Multi-Mode Multi-Photon Interferometry Applications for Quantum Information Processing
AdvisorSanders, Barry C.
Committee MemberBarclay, Paul E.
Safavi-Naini, Reihaneh S.
Sánchez-Soto, Luis L.
MetadataShow full item record
AbstractQuantum information holds enormous potential to achieve communication and computational tasks that are impossible using classical systems. Many quantum information processing tasks can be implemented by exploiting the passive interference of photons. In this thesis, we reports advances towards the analysis, simulation, characterization, and design of passive interferometry experiments for quantum information processing applications. First, we develop a theory of passive optical interferometry experiments that relates coincidence rates at the output of an interferometer to the permutational symmetries of partially distinguishable photons. In our formalism, coincidence rates are elegantly expressed in terms of immanants, which are matrix functions that exhibit permutational symmetries, and the immanants appearing in our coincidence-rate expressions share permutational symmetries with the input state. Our formalism thus provides an intuitive qualitative understanding of how the permutational symmetries of distinguishable photons determine their interference. Our approach can be used to better understand the effect of partial distinguishability in modeling passive interferometry experiments aiming to perform quantum information tasks such as linear optical quantum computing and BosonSampling. By exploiting symmetries, we can also reduce some calculational tasks and provide additional insights into relations between the coincidence rates in various situations. Second, we tackle the problem of characterizing passive interferometers, essential for modelling any passive interferometry experiment. We develop a characterization procedure that uses only one- and two-photon coincidence data, and makes a number of advancements over existing procedures. We estimate the errors in the characterization via bootstrapping, a statistical technique with the advantage of not assuming any particular error model on the experimental data. We also introduce a scattershot approach to reduce the experimental data collection time quadratically in the number of modes of the interferometer. Third, we study a relativistic quantum information task called quantum summoning. We cast quantum summoning as an interactive protocol between a verifier and a possibly dishonest prover. For the prover, we present a protocol and quantum codes to summon in any valid configuration of causal diamonds, and design the encoding and decoding circuits for our code. Our protocol decreases the space complexity for encoding by a factor of two compared to the previous best result and reduces the gate complexity from scaling as the cube to the square of the number of causal diamonds. Within our interactive protocol framework, we construct an operational definition of quantum summoning, and use this definition to present a verification test. We prove that our verification test is sound and complete, thereby showing that quantum summoning can be verified by a resource-limited verifier in an adversarial setting. Our protocol and verification procedures are amenable to implementation by passive interferometry, thereby extending the reach of passive interferometry in the field of relativistic quantum information processing.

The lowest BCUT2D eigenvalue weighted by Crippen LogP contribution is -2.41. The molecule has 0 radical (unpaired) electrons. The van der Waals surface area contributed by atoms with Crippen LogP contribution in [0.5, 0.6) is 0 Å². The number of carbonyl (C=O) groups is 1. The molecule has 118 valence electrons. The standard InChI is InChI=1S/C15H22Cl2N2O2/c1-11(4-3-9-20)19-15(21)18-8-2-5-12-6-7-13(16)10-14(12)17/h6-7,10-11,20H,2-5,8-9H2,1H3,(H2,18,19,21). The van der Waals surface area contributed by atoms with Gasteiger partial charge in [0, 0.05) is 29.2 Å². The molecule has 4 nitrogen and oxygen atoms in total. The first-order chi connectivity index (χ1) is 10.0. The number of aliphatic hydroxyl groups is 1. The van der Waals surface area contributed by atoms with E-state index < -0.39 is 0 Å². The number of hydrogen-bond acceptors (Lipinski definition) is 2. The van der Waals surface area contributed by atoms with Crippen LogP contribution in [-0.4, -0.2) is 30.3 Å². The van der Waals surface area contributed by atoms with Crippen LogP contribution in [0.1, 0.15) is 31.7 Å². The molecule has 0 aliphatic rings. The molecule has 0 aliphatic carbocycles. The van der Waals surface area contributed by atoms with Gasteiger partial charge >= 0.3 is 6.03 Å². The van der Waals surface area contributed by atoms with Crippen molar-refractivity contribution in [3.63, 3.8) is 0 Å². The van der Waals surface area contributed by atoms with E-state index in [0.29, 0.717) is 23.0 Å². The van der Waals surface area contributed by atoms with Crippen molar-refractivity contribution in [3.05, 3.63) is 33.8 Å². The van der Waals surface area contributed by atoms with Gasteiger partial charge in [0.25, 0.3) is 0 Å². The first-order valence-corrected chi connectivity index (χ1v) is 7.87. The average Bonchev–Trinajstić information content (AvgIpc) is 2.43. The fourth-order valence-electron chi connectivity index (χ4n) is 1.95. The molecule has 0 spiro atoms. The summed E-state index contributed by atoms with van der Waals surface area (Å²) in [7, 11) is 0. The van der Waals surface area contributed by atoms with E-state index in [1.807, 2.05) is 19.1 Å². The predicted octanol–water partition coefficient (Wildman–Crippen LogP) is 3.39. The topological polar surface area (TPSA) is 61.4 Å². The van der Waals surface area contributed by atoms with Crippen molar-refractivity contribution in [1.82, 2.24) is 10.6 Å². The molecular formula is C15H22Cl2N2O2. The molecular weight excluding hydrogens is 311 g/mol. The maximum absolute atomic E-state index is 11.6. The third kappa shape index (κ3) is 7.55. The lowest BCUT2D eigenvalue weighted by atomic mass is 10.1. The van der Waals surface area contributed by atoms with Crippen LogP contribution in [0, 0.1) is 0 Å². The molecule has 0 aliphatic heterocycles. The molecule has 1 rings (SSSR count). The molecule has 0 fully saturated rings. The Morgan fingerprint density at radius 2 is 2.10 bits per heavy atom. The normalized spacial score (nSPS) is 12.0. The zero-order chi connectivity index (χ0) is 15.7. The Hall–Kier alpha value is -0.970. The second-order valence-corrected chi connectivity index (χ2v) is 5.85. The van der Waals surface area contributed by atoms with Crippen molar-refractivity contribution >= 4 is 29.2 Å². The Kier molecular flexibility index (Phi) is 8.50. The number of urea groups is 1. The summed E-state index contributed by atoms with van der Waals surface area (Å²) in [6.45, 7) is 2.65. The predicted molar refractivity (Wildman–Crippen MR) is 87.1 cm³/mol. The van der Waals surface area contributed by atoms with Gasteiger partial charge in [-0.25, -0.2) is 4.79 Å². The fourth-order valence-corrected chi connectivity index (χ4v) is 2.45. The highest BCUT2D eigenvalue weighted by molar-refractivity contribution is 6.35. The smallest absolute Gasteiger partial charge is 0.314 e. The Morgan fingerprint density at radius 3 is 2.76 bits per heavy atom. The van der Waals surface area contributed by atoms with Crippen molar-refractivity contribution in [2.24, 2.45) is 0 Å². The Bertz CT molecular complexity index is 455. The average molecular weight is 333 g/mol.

CitationKhalid, A. (2018). Multi-Mode Multi-Photon Interferometry Applications for Quantum Information Processing (Unpublished doctoral thesis). University of Calgary, Calgary, AB. doi:10.11575/PRISM/33073
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